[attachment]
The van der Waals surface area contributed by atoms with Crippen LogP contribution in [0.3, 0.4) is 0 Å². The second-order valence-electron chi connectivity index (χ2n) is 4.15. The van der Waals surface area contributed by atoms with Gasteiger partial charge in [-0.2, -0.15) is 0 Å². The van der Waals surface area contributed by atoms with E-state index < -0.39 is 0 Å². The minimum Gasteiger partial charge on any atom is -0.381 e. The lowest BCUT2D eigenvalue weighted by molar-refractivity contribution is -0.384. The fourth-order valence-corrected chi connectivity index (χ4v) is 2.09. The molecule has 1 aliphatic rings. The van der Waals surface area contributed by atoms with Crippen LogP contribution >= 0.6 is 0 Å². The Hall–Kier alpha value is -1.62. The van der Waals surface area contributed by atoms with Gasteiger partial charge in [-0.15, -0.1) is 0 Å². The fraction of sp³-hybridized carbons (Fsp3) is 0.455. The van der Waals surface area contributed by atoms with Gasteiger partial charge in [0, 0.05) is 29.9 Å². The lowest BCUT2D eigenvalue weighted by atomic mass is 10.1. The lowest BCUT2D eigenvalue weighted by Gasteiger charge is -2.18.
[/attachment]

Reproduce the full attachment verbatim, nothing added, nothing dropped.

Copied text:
The van der Waals surface area contributed by atoms with Crippen LogP contribution in [0.3, 0.4) is 0 Å². The second-order valence-electron chi connectivity index (χ2n) is 4.15. The van der Waals surface area contributed by atoms with Gasteiger partial charge in [-0.2, -0.15) is 0 Å². The van der Waals surface area contributed by atoms with E-state index < -0.39 is 0 Å². The minimum Gasteiger partial charge on any atom is -0.381 e. The lowest BCUT2D eigenvalue weighted by molar-refractivity contribution is -0.384. The fourth-order valence-corrected chi connectivity index (χ4v) is 2.09. The molecule has 1 aliphatic rings. The van der Waals surface area contributed by atoms with Crippen LogP contribution >= 0.6 is 0 Å². The Hall–Kier alpha value is -1.62. The van der Waals surface area contributed by atoms with Gasteiger partial charge in [-0.15, -0.1) is 0 Å². The fraction of sp³-hybridized carbons (Fsp3) is 0.455. The van der Waals surface area contributed by atoms with Gasteiger partial charge in [0, 0.05) is 29.9 Å². The lowest BCUT2D eigenvalue weighted by atomic mass is 10.1. The lowest BCUT2D eigenvalue weighted by Gasteiger charge is -2.18.